5. On 9 July 2013 the Milan City Court of Appeal (“the Milan Court”) refused the Ukrainian authorities’ request for the applicant’s extradition. It noted that, according to the Italian criminal law, there was an incomplete attempt of crime where a person had not been able to complete it for reasons independent of his/her will. The case-file materials clearly indicated that the crime imputed to the applicant had not been completed because he had not pursued the applicable administrative formalities. At no point had it been alleged that the applicant had not been able to complete the supposed crime for reasons beyond his control and independent of his will. The time lapse between the events in question (2008) and the institution of the criminal proceedings (2013) was also noted.
6. In early December 2013 the administrative courts, following a voter’s complaint, cancelled the applicant’s registration as a candidate for the partial repeat parliamentary elections scheduled for 15 December 2013 on the grounds that he did not comply with the five-year residence requirement. The CEC, for its part, argued that he had submitted all the legally required documents, including a copy with his passport with his domicile registration in Ukraine. While the Parliamentary Elections Act of 2011, which was in force at the material time, did not contain any further explanations regarding the residence requirement, the courts considered, with the reference to some other legislation, that it implied staying more than 183 per year at the territory of Ukraine. Having regard to the applicant’s undisputed residence in Italy for the preceding ten months, the courts held that he did not comply with that requirement. They did not comment on his argument that he had been restricted in his freedom of movement, given, firstly, his detention in Italy and, secondly, the pending issue of his extradition to Ukraine.
THE COURT’S ASSESSMENT
I. ALLEGED VIOLATION OF ARTICLE 5 § 1 OF THE CONVENTION
7. The applicant complained that his detention from 22 to 29 March 2013 had been based on an arbitrary order issued by the Ukrainian authorities and had thus been in breach of Article 5 § 1 of the Convention.
8. The Government submitted that the detention order had been in accordance with the law.
9. The Court notes that this complaint is not manifestly ill-founded within the meaning of Article 35 § 3 (a) of the Convention or inadmissible on any other grounds. It must therefore be declared admissible.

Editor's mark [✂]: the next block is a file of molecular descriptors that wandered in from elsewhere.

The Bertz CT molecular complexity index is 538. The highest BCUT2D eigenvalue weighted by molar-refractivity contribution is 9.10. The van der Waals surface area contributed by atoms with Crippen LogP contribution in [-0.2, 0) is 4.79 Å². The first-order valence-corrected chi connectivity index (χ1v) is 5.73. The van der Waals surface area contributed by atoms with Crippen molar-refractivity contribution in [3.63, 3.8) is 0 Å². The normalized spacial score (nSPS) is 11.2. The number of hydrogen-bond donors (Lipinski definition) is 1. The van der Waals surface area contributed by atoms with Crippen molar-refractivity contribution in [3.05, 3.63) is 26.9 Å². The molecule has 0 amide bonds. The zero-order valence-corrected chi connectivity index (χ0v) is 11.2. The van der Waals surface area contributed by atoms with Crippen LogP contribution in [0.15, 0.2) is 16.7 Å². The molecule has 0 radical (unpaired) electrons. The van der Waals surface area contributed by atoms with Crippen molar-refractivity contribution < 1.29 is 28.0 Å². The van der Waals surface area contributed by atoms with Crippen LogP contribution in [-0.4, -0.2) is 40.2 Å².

10. The general principles of relevance can be found, for example, in Vasiliciuc v. the Republic of Moldova (no. 15944/11, §§ 34-36, 2 May 2017).
11. The Court does not consider that the applicant’s deprivation of liberty was based on “a reasonable suspicion of having committed an offence”. It notes that the charge against him, advanced in 2013, concerned “an incomplete attempt” of funds misappropriation supposedly committed some five years earlier. As explicitly stated in all the relevant documents, the misappropriation in question had not been completed only because the applicant and another suspect had not applied for getting registered the property transfer. It was never alleged that they had had any obstacles for that. Those considerations led the Milan Court to reject the Ukrainian authorities’ request for the applicant’s extradition in July 2013 (see paragraph 5 above).
12. There has therefore been a violation of Article 5 § 1 of the Convention.
II. ALLEGED VIOLATION OF ARTICLE 3 of protocol no. 1
13. The applicant complained that the invalidation of the 28 October 2012 election results in constituency no. 94, as well as the cancellation of his candidacy for the 15 December 2013 partial repeat parliamentary elections, had been arbitrary.
14. The Government submitted that the restriction of numerous observers’ access to the polling stations had been a serious irregularity warranting the invalidation of the election results. As regards the second grievance, the Government pointed out that the residence-related legislation had been amended and clarified since the Court had found a violation of Article 3 of Protocol No. 1 in somewhat comparable circumstances in Melnychenko v. Ukraine (no. 17707/02, ECHR 2004‑X). Notably, the Freedom of Movement Act, in force since 15 January 2004, defined residence as a place where a person lived for more than six months per year.
15. The Court declares both complaints admissible.
16. In so far as the first complaint is concerned, the Court considers that discounting all votes cast in an entire electoral constituency owing merely to the fact that some observers had been restricted in their access to twenty-seven (out of 136) polling stations, without any attempt to establish the extent of that irregularity and its impact on the outcome of the overall election results in the constituency, was contrary to Article 3 of Protocol No. 1 (see Kovach v. Ukraine, no. 39424/02, § 60, ECHR 2008, and Hajili v. Azerbaijan, no. 6984/06, §§ 49-58, 10 January 2012).